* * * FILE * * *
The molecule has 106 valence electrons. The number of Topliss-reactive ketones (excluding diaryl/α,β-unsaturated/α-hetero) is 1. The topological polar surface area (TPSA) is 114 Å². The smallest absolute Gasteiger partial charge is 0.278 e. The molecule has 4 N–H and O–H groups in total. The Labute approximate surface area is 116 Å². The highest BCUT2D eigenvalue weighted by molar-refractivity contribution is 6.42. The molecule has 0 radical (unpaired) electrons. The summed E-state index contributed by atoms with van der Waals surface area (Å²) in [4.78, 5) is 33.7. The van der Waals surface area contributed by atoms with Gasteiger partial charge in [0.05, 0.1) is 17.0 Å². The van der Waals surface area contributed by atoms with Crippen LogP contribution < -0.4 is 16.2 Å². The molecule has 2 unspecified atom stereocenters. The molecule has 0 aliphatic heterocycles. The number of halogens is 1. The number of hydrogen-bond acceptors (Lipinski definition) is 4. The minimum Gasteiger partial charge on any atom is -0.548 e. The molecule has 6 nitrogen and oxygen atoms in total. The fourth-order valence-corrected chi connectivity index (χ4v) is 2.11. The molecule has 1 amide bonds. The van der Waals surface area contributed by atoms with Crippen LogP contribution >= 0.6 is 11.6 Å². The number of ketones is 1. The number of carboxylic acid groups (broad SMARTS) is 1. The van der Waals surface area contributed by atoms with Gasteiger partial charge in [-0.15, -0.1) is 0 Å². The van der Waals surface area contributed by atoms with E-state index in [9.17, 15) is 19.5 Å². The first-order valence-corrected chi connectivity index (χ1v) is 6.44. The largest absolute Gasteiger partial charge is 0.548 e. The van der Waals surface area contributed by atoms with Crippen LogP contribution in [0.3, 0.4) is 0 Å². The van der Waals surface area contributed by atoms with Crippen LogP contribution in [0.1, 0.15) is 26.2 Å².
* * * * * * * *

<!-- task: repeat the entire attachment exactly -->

The molecule has 106 valence electrons. The number of Topliss-reactive ketones (excluding diaryl/α,β-unsaturated/α-hetero) is 1. The topological polar surface area (TPSA) is 114 Å². The smallest absolute Gasteiger partial charge is 0.278 e. The molecule has 4 N–H and O–H groups in total. The Labute approximate surface area is 116 Å². The highest BCUT2D eigenvalue weighted by molar-refractivity contribution is 6.42. The molecule has 0 radical (unpaired) electrons. The summed E-state index contributed by atoms with van der Waals surface area (Å²) in [4.78, 5) is 33.7. The van der Waals surface area contributed by atoms with Gasteiger partial charge in [0.05, 0.1) is 17.0 Å². The van der Waals surface area contributed by atoms with Crippen LogP contribution < -0.4 is 16.2 Å². The molecule has 2 unspecified atom stereocenters. The molecule has 0 aliphatic heterocycles. The number of halogens is 1. The number of hydrogen-bond acceptors (Lipinski definition) is 4. The minimum Gasteiger partial charge on any atom is -0.548 e. The molecule has 6 nitrogen and oxygen atoms in total. The fourth-order valence-corrected chi connectivity index (χ4v) is 2.11. The molecule has 1 amide bonds. The van der Waals surface area contributed by atoms with Crippen LogP contribution >= 0.6 is 11.6 Å². The number of ketones is 1. The number of carboxylic acid groups (broad SMARTS) is 1. The van der Waals surface area contributed by atoms with Gasteiger partial charge in [-0.15, -0.1) is 0 Å². The van der Waals surface area contributed by atoms with E-state index in [9.17, 15) is 19.5 Å². The first-order valence-corrected chi connectivity index (χ1v) is 6.44. The largest absolute Gasteiger partial charge is 0.548 e. The van der Waals surface area contributed by atoms with Crippen LogP contribution in [0.3, 0.4) is 0 Å². The van der Waals surface area contributed by atoms with Crippen LogP contribution in [0.1, 0.15) is 26.2 Å².